RAOUL PAL: So I'll try and distill it down. So basically everyone's seen the video. So the basic idea is, I think the potential is three phases-- the liquidation phase, the hope phase, and then the insolvency phase. The further along we go, the harder it is to project or forecast.
So the liquidity phase, the question is, all anybody needs to know now is, where are we? Are we still in the liquidation phase or have we finished it and are we in the hope phase? That's the debate the market's having. But it's actually relatively simple to me, and I think Roger's talked about this in the past is, we're at the 50% retracement of the entire Dow move.
I have a bunch of technical indicators in the shorter term that are diverging, suggesting it could rollover. Bitcoin has actually led a lot of this, seems to have rolled over today, while the S&P is closed. I seem to think that the narrative has been the Fed helping, things are getting better in New York, things are getting better in Spain and Italy.
Meanwhile, there's a sub-narrative just developing that I think is going to grip the markets over the next three weeks. One is Japan is seeing some acceleration. Singapore has seen new clusters and a growth in cases and has closed the economy down again. We've also seen somewhat similar of a second wave in Vietnam.
Then, when you look at-- Spain is struggling to try and decide whether to reopen or not. And again, it's probably too early to do it considering how many people have been infected in Spain and how many people had therefore become infected. Sweden is accelerating, Brazil is accelerating. These were economies that were less closed.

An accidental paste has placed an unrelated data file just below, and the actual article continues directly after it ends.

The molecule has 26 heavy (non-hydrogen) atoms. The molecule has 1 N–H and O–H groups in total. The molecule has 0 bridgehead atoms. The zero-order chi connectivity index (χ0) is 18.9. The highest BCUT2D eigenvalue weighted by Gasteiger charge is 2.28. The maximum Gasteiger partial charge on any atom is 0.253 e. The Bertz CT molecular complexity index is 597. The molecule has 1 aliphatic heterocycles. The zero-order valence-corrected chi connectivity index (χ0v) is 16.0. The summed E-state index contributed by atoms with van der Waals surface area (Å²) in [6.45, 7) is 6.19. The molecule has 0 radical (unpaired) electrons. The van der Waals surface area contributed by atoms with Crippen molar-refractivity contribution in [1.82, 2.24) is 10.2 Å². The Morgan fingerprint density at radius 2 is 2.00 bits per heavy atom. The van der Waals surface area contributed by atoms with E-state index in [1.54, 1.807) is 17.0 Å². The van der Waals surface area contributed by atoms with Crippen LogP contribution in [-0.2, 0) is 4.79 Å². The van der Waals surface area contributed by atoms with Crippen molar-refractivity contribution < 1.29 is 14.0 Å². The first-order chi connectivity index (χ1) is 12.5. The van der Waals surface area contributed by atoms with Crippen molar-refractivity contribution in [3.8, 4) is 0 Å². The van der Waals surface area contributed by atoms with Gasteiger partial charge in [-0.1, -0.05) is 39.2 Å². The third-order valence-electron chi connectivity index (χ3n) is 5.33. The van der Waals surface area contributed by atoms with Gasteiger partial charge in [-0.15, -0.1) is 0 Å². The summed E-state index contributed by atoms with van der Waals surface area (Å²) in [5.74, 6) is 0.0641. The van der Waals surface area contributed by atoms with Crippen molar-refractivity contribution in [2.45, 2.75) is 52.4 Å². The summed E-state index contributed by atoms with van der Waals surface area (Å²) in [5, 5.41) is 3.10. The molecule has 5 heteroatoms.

ASH BENNINGTON: Yes.
RAOUL PAL: Then, other states in the United States, there's about 44 states now that have over 1,000 cases. Now usually that's an accelerator, and we have to see how that plays out. They won't all be uniform, but my fear is the narrative is going to shift quite quickly to, this is not over, there's a second wave elsewhere, and so we finish the liquidation phase over the next three weeks. I could be wrong. It's a really difficult phase to trade.
ASH BENNINGTON: Yeah, it's a very scary progress progression that you're describing here, effectively, from illiquidity to insolvency.
RAOUL PAL: And I just did an Ask Me Anything on Real Vision Pro just to describe at the simplest level for people to understand. You're a restaurant. So restaurants in China reopened. And they asked for social distancing, which meant basically 2/3 less tables and a maximum of three people per table. The restaurant business is a small margin business. To remain open in a situation like that, for a restaurant, is basically a grind to bankruptcy because you've lost 2/3 of your revenue or more.
So H&M opened in China. We must get our shops open. Down 50%. There's a recent report out of a retail analyst who's basically saying, retail, particularly the specialist retailers who have the lower end of the market, it's better for them to remain shut than reopen. Because the moment they reopen, they can't negotiate rents and everything else and have to pay staff, and before you know it, they're bankrupt.
And that is the issue, is the incremental loss of growth doesn't generate enough cash flow to pay for debt. And that's it. And it's the same whether it's student loans, the same whether it's auto loans. And all the government's trying to do is backstop that for a period of time, three months. No mortgage payments for three months. Well there's a big, bloody assumption I keep telling people in that, that three months is, after that, it's all OK. It's not.